Dental Marketing Karma



I’m a great believer in Karma. I am not an overly spiritual person but I do believe that what goes around, comes around. I find this to be particularly the case in the work environment. I’ve lost count of the number of times that I attend an exhibition or I make a call to a client and they say something along the lines of, “I’m glad that you’re here. I’ve been meaning to call you about X and how you can help me with it.” This then generally leads to us carrying out some further work for that client.

Now this can be a difficult item to measure empirically, but without that meeting or phone call, I suggest that a good 60-70% of that work in question:

  • Wouldn’t be carried out at all
  • May be partially carried out
  • May be carried out, but 6-12 months later

Purely that chance meeting or telephone call, makes a massive difference to any business. I’ve observed this phenomenon my whole working life and I am convinced of it – if you put the effort into keeping in touch with your clients, then ‘karma’ will lead to you benefiting from it.

How can we do this at the practice?

There are a myriad of ways that you can keep in touch with your practice’s patients. Your aims in doing this are:

  • Showing that you value their loyalty – even more important in the current climate
  • Educating and Informing  – yes, I am quite sure that you may have told them about 6 Month Smiles a thousand times, but it can go in one ear and out the other! In marketing, we talk about the ‘Rule of Seven’ and that a client has to hear from you seven times before taking action. Your patients are no different
  • Standing out from the ‘Noise’ – we are quite often bombarded with messages encouraging us to buy things. It can be difficult for anyone to get past this – the first few times that they hear from you, patients (or potential patients), are unlikely to even register you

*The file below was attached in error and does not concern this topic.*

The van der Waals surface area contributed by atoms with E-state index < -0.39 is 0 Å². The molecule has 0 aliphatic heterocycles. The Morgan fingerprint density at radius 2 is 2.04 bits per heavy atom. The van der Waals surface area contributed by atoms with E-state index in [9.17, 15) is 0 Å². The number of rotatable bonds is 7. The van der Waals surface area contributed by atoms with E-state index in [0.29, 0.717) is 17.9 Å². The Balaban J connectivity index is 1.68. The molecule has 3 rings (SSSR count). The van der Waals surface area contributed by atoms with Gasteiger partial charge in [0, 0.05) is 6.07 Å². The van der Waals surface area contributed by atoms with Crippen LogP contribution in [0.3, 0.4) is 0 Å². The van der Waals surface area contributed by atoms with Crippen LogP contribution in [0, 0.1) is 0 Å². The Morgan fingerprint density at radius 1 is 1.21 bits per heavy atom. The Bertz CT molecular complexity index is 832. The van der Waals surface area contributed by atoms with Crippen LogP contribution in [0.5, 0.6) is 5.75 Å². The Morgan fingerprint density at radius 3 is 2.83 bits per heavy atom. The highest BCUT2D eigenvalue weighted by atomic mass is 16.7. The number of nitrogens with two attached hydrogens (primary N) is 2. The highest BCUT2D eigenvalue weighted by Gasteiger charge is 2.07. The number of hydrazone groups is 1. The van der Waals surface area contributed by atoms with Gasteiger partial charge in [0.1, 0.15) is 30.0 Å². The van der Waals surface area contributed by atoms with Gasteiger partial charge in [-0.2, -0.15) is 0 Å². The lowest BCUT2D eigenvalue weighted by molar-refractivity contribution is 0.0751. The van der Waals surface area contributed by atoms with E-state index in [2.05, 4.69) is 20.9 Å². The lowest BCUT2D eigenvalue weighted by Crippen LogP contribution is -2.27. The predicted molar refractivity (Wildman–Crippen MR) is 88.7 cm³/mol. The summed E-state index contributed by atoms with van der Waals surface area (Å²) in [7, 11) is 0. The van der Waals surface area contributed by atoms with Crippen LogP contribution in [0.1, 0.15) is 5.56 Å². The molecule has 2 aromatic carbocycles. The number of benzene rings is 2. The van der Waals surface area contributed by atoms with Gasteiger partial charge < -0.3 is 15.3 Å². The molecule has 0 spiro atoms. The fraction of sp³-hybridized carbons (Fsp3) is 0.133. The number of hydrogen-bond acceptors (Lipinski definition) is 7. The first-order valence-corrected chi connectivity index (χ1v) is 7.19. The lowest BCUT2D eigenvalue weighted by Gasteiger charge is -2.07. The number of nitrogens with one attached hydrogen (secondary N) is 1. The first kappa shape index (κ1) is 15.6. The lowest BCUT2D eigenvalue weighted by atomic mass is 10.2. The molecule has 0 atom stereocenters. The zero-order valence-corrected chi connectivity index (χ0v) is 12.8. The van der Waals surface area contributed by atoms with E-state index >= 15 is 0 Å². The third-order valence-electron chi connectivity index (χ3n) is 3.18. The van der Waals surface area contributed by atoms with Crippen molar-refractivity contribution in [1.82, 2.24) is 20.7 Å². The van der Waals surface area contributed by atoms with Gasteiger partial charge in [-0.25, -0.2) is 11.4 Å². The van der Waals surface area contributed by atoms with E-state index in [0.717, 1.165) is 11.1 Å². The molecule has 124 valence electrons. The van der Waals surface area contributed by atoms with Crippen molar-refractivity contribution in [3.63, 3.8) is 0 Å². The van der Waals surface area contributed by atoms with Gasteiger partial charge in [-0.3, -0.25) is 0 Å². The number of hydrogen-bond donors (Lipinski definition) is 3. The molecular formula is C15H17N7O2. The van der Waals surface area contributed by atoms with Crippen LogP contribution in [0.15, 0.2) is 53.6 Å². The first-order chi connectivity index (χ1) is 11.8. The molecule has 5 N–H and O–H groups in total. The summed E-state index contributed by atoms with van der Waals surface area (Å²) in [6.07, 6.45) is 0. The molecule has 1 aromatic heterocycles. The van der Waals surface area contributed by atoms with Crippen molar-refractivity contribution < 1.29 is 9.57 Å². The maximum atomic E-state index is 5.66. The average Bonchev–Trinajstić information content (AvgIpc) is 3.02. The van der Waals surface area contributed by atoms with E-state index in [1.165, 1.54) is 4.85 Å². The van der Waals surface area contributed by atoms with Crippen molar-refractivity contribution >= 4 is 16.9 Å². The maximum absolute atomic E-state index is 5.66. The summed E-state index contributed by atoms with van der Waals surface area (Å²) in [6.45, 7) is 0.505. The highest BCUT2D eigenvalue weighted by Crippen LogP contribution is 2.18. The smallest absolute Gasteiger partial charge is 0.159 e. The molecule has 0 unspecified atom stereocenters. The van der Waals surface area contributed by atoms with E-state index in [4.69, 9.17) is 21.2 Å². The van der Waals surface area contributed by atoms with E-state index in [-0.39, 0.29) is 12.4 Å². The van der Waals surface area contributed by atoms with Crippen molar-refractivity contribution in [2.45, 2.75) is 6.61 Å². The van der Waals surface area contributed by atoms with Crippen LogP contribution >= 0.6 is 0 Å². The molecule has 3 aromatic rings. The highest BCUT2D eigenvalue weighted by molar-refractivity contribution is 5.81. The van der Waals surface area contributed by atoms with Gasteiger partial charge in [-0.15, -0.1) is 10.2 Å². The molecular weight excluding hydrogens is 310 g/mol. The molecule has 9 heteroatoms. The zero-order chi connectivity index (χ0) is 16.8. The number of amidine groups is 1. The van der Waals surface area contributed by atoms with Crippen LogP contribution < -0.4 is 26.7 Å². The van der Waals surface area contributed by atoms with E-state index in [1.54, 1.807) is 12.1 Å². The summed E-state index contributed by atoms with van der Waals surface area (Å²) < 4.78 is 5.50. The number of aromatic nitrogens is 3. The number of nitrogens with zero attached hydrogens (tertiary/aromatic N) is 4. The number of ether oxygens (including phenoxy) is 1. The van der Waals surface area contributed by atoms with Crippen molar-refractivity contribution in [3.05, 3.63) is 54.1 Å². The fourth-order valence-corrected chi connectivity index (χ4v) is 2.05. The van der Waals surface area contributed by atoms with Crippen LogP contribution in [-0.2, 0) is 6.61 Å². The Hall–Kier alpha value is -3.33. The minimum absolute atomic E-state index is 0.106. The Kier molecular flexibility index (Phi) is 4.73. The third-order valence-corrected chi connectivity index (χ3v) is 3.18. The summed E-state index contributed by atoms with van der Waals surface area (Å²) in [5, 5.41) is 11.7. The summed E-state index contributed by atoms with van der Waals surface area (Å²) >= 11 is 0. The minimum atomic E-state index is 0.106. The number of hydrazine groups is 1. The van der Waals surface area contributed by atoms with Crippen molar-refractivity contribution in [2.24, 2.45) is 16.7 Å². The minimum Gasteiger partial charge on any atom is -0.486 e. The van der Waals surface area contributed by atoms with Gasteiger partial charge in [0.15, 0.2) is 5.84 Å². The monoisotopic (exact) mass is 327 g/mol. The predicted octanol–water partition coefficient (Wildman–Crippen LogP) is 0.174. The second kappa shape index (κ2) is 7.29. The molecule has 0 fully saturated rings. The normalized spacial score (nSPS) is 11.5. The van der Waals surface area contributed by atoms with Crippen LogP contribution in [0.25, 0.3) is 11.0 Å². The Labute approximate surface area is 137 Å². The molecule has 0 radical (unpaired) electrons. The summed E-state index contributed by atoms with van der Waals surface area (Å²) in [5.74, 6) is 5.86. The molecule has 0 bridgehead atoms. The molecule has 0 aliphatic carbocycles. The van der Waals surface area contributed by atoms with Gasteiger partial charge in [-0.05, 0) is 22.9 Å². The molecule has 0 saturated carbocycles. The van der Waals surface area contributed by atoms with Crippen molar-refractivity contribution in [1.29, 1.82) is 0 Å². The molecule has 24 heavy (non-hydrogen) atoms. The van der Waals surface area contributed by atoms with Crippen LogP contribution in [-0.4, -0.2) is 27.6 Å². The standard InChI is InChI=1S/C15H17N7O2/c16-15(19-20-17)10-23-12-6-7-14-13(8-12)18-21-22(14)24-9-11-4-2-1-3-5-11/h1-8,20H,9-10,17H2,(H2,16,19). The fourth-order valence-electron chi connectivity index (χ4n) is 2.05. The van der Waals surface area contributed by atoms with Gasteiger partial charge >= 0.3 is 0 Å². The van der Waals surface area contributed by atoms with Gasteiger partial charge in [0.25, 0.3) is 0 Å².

• Even if not now – many of your patients are likely to be interested in the range of services that you offer at some point. That may not be immediately, but you need to keep reminding them, so that when they do take that decision, it is you that they come and see
  • Creating desire for the treatments on offer
  • To build trust


Keep in touch…don’t annoy!

As a medical professional you are in a slightly different position from the local pizza parlour who probably try and communicate with their customers at least once a week – this would be somewhat inappropriate for a dental practice! I suggest:

  1. An email newsletter every 8-10 weeks. This should be designed as an HTML template which will allow you to use it many times whilst still looking professional and fresh. If you use free software such as Mailchimp, you can get very useful reports that will detail how many of the emails were opened, what was clicked upon and so on. It also allows patients to unsubscribe – this means that you know that you aren’t annoying your loyal patient base and that even if the size of your ‘active’ database reduces dramatically, those who are receiving the communication, really value it.
  2. Recall Letters/Calls and Follow-ups. You may be aware of Nudge Theory – the idea that human beings don’t necessarily make the right choices as a matter of course even if they know all the facts. They have to be ‘nudged’ into doing what is good for them. The sending out of recall letters could be considered to fall into this category. However, remember to send up a follow-up recall letter after the first and then a phone call.
  3. Social Media. If you build up a following on Facebook and Twitter, this means that you can post items of interest and ensure that you are in your patients’ stream of consciousness.
  4. A printed newsletter every 3-6 months. Much as I have waxed lyrically regarding the benefits of an e-newsletter, there is something superior and tactile about a printed newsletter that wins over an audience and implies quality.
  5. A good old fashioned chat! I appreciate that you are busy but if you have the time, spend a little longer with a patient and find out more about their concerns and desires for their oral health and smile – it may just plant a seed!